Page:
AMD Radeon R9 Nano Review: Small But Mighty Fiji Unleashed

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Up Close and Personal: R9 Nano

The AMD Radeon R9 Nano is small—really small. The card’s PCB is only 6” long and its cooler stays completely within the confines of the PCB. Save for the top edge of the case bracket, nothing protrudes from the R9 Nano at all. And it follows a similar design language to the Radeon R9 Fury X, but lacks many of the flashy bells-and-whistles like its load meter or lighted logo. The Nano does still have the brushed aluminum finish with a metal shroud, and similar matte black finish, however.
radeon r9 nano front
r9 nano pcb 2
AMD Radeon R9 Nano, Front And Back

At its reference clocks of 1000MHz (GPU) and 500MHz (HBM), the Radeon R9 Nano offers peak compute performance of 8.19 TFLOPs, up to 256 GT/s of texture fill-rate, 64 GP/s of pixel fill-rate, and a whopping 512GB/s of memory bandwidth. The compute performance, memory bandwidth, and texture fill-rate are huge upgrades over previous-gen cards based on Hawaii and even outpace NVIDIA’s GM200, which powers the Titan X and 980 Ti, although pixel fillrate is right in-line with Hawaii and Radeon R9 290X.

To produce a card this small and with “only” a single 8-pin power connector and 175W power envelope, when the Fury X comes in 100W higher and requires two connectors, AMD obviously had to do some selective binning and work with the Fiji GPUs capable of hitting relatively high speeds at lower voltages. The Nano’s power profile was also tuned for higher efficiency, rather than all-out performance.
r9 nano breakout
AMD Radeon R9 Nano Breakout

AMD also used every last millimeter of real-estate possible to put together the R9 Nano’s cooler. The cooler is comprised of multiple parts: there are dual, copper vapor-chambers, linked to a dense array of aluminum heatsink fins via flattened copper heat-pipes that sit right atop the GPU and its high-bandwidth memory. Below that there is a metal reinforcement plate, which also helps dissipate heat, in addition to a second, dedication heat-pipe and smaller heatsink dedicated to cooling the voltage regulation componentry. A single radial fan rests right in the middle of the cooler.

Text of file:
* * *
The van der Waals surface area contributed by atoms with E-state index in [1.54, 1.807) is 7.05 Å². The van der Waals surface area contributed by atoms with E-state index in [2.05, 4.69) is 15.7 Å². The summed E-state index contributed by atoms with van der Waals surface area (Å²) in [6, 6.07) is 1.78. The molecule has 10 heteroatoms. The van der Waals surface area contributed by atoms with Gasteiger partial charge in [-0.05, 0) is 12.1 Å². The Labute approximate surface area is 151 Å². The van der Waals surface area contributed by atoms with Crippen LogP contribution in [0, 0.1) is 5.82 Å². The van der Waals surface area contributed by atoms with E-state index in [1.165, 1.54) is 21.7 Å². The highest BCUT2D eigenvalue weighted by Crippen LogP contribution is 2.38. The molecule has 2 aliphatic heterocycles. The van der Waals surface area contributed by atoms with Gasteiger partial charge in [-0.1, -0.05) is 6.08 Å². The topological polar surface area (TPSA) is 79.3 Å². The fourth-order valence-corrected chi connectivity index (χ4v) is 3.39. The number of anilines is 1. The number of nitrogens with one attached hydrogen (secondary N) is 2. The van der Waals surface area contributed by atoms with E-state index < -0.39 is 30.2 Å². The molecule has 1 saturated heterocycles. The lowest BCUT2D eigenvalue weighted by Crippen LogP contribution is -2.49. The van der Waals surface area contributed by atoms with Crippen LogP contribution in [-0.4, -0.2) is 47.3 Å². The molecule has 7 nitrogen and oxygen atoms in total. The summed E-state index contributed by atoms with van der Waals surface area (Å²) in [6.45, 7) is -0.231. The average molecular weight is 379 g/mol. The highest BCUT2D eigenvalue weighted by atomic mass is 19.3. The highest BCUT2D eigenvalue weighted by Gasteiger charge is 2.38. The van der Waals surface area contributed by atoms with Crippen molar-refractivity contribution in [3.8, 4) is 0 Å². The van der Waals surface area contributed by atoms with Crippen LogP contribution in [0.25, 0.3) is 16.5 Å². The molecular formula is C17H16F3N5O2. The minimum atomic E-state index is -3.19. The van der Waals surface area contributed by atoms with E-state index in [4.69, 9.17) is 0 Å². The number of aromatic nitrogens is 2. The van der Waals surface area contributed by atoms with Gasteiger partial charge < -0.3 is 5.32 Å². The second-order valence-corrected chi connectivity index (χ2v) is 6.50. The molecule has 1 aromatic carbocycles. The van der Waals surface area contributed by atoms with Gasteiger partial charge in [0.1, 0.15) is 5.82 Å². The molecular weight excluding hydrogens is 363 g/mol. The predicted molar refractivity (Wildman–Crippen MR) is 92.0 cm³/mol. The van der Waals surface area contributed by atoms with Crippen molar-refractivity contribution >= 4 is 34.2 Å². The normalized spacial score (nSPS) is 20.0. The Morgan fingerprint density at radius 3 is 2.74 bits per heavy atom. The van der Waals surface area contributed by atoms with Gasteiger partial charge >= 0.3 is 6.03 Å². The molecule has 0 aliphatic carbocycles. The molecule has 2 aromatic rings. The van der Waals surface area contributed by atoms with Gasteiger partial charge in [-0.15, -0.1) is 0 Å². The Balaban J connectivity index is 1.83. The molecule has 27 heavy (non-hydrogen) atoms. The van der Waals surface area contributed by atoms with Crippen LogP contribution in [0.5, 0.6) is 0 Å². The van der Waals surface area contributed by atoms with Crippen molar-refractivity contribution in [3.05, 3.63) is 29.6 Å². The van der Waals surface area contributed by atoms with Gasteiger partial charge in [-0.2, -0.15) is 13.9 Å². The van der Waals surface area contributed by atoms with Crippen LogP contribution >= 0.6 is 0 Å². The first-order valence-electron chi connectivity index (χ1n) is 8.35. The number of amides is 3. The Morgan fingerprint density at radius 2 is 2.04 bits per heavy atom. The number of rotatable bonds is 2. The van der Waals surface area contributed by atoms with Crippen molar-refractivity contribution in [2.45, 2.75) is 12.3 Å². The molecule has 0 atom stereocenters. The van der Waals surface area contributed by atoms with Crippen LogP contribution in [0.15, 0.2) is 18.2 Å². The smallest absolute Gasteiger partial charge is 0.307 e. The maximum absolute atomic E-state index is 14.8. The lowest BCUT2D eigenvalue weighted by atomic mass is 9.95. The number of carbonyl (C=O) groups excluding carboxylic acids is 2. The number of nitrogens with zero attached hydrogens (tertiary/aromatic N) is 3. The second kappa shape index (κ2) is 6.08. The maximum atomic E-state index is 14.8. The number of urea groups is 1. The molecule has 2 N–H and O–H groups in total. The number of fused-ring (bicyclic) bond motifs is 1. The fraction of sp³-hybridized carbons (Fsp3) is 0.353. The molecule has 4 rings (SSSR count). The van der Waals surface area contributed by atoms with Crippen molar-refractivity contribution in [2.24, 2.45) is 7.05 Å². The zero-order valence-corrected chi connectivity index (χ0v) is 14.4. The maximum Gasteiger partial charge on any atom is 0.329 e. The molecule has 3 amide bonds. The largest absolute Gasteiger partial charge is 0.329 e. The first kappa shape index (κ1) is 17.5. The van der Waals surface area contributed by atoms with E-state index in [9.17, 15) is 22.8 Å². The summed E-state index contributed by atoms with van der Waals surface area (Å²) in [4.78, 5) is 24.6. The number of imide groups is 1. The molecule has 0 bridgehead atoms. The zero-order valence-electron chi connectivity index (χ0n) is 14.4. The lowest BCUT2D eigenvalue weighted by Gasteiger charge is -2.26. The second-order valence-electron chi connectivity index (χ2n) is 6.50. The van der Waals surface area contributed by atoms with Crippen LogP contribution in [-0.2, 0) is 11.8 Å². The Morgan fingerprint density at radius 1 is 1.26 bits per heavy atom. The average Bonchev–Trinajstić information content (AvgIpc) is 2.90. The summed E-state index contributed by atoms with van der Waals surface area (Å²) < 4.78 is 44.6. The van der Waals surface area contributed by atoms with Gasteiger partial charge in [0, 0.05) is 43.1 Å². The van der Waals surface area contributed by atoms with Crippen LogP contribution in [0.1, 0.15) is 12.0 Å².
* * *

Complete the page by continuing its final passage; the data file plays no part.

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AMD Radeon R9 Nano Heatsinks

All things considered, the Nano’s cooler does one heck of a job. Overall, the card is nice and quiet and has a typical target operating temperature that hovers around 75 degrees C under load. There is one issue with noise to discuss that we'll get to a little later, but it isn't related to the fan per se.
r9 nano pcb 1
AMD Radeon R9 Nano GPU and PCB

Like the Radeon R9 Fury X, the R9 Nano has three fill-sized DisplayPorts and a single HDMI port. We should reiterate that the HDMI port is v1.4 compliant only. If the small form factor of this card is appealing to you for high-end home theater applications, you’ll probably scoff at the card’s lack of HDMI 2.0 support. The solution is to use a DP to HDMI 2.0 adapter—not particularly elegant, but it’ll get the job done.

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